Georgia, Ukraine won't be offered Membership Action Plans at Nato summit

By bne IntelliNews March 20, 2008

Roman Olearchyk in Kyiv -

Neither Ukraine nor Georgia will be formally accepted as candidates for Nato's programme intended to prepare aspiring members for joining the military alliance at April's summit in Bucharest, despite a last-minute push by US President George W. Bush, according to sources close to Nato.

Instead, the Nato leadership will seek a formula to reaffirm support for Kyiv and Tbilisi's bids, while putting the divisive issue off and giving them more time to build up support amid member countries, the sources say. The delay will also avoid aggravating relations with Russia, which has made dire warnings about the consequences that would follow the further eastward expansion of the military alliance.

"There is an effort to find a formula which will not say 'no' to Ukraine and Georgia, but will de facto put the decision off for later," says Ilko Kucheriv, a well-connected pro-Nato advocate in Ukraine who heads the Kyiv-based Democratic Initiatives Foundation.

The ministerial meeting of Nato countries in Brussels on March 6 ended without a consensus on these so-called Membership Action Plans (MAPs). However, the ministers of foreign affairs agreed to refrain from airing their differences in public and to seek consensus at a follow-up meeting ahead of the April 2-4 summit. So the US president raised eyebrows with an announcement he would stop over in Kyiv on April 1 ahead of the Bucharest summit. The surprise visit is viewed as a last-ditch attempt to muster support for Kyiv and Tbilisi's bid to be accepted into a MAP.

However, the US' efforts have so far failed to convince key Western European alliance members, foremost among them France and Germany, to support these bids. These countries are worried that such moves would strain already tense relations with Russia, which adamantly opposes Nato's further expansion to regions it views as falling within its own sphere of influence. Russia's outgoing president, Vladimir Putin, warned in February that Moscow could point missiles at Ukraine should its former Soviet ally join Nato and become a host for military bases.

"The Chancellor's Office has now apparently convinced [Chancellor Angela] Merkel herself to lead the opposition to Georgian and Ukrainian MAPs and coordinate with Russia to that end," says Vladimir Socor, a senior fellow with the right-wing think-tank The Jamestown Foundation. "Blocking those MAPs is now Berlin's bipartisan policy, in a manner that singularizes Germany from among all allies."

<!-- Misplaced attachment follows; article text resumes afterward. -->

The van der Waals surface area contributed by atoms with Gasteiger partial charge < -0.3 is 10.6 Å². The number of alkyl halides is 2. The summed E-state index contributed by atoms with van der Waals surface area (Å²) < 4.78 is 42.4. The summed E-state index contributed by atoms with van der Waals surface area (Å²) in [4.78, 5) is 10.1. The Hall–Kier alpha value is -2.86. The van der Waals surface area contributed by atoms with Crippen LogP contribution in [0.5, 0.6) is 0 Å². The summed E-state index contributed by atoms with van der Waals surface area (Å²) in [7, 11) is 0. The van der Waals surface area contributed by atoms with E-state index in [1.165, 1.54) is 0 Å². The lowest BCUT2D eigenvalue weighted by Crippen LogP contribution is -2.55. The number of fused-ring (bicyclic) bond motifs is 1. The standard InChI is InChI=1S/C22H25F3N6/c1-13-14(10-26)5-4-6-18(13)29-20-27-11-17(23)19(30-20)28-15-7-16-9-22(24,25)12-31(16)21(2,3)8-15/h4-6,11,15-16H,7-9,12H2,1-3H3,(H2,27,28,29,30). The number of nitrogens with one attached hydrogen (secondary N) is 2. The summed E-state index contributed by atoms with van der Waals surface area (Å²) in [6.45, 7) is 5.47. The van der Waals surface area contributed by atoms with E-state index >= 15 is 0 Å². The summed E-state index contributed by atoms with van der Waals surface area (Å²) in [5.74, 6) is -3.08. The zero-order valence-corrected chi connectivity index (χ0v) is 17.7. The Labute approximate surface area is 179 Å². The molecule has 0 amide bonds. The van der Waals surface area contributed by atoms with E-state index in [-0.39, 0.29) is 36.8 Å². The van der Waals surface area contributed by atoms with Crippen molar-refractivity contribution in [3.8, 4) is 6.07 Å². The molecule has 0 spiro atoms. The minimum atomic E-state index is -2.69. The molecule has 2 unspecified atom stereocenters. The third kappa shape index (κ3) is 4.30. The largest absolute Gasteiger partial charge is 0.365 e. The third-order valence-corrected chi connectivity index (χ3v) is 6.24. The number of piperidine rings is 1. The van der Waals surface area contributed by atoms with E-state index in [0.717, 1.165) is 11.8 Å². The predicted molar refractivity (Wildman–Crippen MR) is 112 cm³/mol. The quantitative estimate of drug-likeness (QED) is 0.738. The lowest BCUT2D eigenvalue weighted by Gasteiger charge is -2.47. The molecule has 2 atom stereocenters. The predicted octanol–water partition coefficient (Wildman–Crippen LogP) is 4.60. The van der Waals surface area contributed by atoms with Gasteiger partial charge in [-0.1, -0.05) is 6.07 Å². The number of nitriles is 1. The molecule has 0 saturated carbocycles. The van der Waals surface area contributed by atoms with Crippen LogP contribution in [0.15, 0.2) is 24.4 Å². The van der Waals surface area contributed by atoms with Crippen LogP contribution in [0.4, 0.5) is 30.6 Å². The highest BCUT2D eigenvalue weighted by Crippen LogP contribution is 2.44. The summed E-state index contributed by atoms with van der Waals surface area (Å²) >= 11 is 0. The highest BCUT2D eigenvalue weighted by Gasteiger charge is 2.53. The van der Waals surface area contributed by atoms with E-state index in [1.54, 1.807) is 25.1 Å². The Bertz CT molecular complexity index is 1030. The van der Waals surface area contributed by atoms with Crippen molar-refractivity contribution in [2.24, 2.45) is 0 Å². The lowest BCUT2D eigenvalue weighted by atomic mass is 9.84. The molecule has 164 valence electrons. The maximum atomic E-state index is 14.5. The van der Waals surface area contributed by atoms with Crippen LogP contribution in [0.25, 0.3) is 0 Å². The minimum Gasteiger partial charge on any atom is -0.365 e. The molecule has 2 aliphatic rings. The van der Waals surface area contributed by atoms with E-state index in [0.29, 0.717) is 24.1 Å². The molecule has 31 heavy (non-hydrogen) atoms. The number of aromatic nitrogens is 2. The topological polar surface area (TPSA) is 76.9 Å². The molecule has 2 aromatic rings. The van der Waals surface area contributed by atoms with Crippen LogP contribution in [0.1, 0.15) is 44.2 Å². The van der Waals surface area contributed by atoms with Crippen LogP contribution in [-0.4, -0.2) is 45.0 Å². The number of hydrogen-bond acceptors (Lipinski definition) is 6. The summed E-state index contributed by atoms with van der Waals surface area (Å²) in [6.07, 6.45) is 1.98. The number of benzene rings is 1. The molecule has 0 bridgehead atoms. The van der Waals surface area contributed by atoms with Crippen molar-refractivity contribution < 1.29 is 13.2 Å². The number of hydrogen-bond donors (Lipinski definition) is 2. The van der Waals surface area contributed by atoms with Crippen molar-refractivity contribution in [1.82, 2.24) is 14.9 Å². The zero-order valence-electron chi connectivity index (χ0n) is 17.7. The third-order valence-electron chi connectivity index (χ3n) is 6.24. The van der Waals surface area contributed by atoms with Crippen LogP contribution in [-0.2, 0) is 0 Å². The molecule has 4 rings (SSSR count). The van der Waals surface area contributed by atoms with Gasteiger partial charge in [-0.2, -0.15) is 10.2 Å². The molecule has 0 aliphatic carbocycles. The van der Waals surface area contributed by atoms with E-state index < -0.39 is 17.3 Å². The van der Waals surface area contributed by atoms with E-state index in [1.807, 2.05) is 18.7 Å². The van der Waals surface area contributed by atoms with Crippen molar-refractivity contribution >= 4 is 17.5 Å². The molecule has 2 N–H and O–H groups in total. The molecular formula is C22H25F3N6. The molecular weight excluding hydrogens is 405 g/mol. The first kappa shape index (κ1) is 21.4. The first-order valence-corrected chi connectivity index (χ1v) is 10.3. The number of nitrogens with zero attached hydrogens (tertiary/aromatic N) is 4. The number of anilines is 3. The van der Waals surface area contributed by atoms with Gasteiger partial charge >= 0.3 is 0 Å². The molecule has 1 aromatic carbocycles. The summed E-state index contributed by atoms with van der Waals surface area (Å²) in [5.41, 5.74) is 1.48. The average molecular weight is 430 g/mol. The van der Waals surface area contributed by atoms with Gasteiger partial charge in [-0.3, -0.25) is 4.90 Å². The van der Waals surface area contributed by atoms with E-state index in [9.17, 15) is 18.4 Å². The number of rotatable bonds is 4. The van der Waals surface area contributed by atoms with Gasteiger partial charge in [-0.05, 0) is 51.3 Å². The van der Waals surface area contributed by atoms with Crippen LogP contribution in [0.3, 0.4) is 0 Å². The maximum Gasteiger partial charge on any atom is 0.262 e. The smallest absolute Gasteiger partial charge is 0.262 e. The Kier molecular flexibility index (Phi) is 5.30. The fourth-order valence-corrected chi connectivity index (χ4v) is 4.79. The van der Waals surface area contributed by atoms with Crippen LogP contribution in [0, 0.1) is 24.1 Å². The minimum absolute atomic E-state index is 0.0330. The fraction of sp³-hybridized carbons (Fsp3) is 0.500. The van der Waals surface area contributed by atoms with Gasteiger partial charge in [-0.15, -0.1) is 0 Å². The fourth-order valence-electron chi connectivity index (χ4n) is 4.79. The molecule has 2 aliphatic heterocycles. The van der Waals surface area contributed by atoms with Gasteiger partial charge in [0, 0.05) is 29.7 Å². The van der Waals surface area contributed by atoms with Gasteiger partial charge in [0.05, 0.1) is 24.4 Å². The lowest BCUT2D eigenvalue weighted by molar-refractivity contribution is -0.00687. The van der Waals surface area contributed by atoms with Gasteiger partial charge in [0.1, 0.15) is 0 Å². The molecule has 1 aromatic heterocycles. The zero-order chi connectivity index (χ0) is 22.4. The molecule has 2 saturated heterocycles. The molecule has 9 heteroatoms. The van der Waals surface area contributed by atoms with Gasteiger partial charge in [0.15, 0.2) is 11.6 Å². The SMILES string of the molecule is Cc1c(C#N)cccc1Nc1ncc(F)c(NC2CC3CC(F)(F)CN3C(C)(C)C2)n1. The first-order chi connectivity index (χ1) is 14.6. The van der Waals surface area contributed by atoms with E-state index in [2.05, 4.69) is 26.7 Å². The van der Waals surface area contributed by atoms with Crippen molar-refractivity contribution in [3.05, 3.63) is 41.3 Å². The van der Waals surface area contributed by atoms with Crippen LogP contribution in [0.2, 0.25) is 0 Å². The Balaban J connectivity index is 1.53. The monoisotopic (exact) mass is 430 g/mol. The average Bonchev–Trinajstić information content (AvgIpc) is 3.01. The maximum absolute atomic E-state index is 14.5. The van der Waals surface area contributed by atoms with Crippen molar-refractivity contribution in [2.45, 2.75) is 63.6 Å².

Domestic problems, such as Ukrainians' ambivalent attitude to Nato and chances that a parliamentary election in Georgia could lead to a major political shake-up, are also major points of concern for some Nato members, sources say. As a result, alliance members are working on a compromise that would keep the door open for Kyiv and Tbilisi, while stopping just short of giving them a MAP.

"Nato member governments are not ready to offer MAP to Ukraine and Georgia," says Stephen J. Flanagan, senior vice president and director of the International Security Program at the Washington DC-based Center for Strategic and International Studies. "There are doubts about the depth of support for Nato membership in Ukraine, uncertainty about political trends in Georgia, and concerns that the move would further strain relations with Russia. However, the US and others will want to be sure that this reluctance does not send a message that Moscow's confrontational diplomacy is successful. The allies will look for some concrete steps short of MAP to enhance dialogue with Ukraine and Georgia that would keep Nato's door open."

Kucheriv say it's the Russian factor that's the main problem. "If Russia did not make such a big issue out of this, then Ukraine and Georgia would have been accepted into the Nato MAP long ago," he says.

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